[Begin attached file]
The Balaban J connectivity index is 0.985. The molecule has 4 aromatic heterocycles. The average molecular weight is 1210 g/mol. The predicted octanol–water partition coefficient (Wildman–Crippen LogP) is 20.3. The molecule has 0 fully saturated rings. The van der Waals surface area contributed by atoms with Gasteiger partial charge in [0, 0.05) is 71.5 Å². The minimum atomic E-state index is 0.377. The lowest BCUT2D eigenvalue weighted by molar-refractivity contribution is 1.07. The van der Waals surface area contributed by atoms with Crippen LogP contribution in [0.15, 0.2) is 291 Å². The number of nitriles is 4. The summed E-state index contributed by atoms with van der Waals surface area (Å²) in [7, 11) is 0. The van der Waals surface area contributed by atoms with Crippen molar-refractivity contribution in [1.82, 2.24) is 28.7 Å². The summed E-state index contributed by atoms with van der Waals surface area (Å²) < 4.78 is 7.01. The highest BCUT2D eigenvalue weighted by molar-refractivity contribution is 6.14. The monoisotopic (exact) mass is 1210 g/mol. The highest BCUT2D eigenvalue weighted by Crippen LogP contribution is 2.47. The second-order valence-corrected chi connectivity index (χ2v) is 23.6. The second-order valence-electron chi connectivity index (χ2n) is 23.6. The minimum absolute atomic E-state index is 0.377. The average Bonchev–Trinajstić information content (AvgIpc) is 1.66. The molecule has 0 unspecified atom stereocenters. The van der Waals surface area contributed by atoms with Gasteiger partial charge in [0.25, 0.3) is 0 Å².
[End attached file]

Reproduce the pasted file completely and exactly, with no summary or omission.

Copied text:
The Balaban J connectivity index is 0.985. The molecule has 4 aromatic heterocycles. The average molecular weight is 1210 g/mol. The predicted octanol–water partition coefficient (Wildman–Crippen LogP) is 20.3. The molecule has 0 fully saturated rings. The van der Waals surface area contributed by atoms with Gasteiger partial charge in [0, 0.05) is 71.5 Å². The minimum atomic E-state index is 0.377. The lowest BCUT2D eigenvalue weighted by molar-refractivity contribution is 1.07. The van der Waals surface area contributed by atoms with Crippen LogP contribution in [0.15, 0.2) is 291 Å². The number of nitriles is 4. The summed E-state index contributed by atoms with van der Waals surface area (Å²) in [7, 11) is 0. The van der Waals surface area contributed by atoms with Crippen molar-refractivity contribution in [1.82, 2.24) is 28.7 Å². The summed E-state index contributed by atoms with van der Waals surface area (Å²) < 4.78 is 7.01. The highest BCUT2D eigenvalue weighted by molar-refractivity contribution is 6.14. The monoisotopic (exact) mass is 1210 g/mol. The highest BCUT2D eigenvalue weighted by Crippen LogP contribution is 2.47. The second-order valence-corrected chi connectivity index (χ2v) is 23.6. The second-order valence-electron chi connectivity index (χ2n) is 23.6. The minimum absolute atomic E-state index is 0.377. The average Bonchev–Trinajstić information content (AvgIpc) is 1.66. The molecule has 0 unspecified atom stereocenters. The van der Waals surface area contributed by atoms with Gasteiger partial charge in [0.25, 0.3) is 0 Å².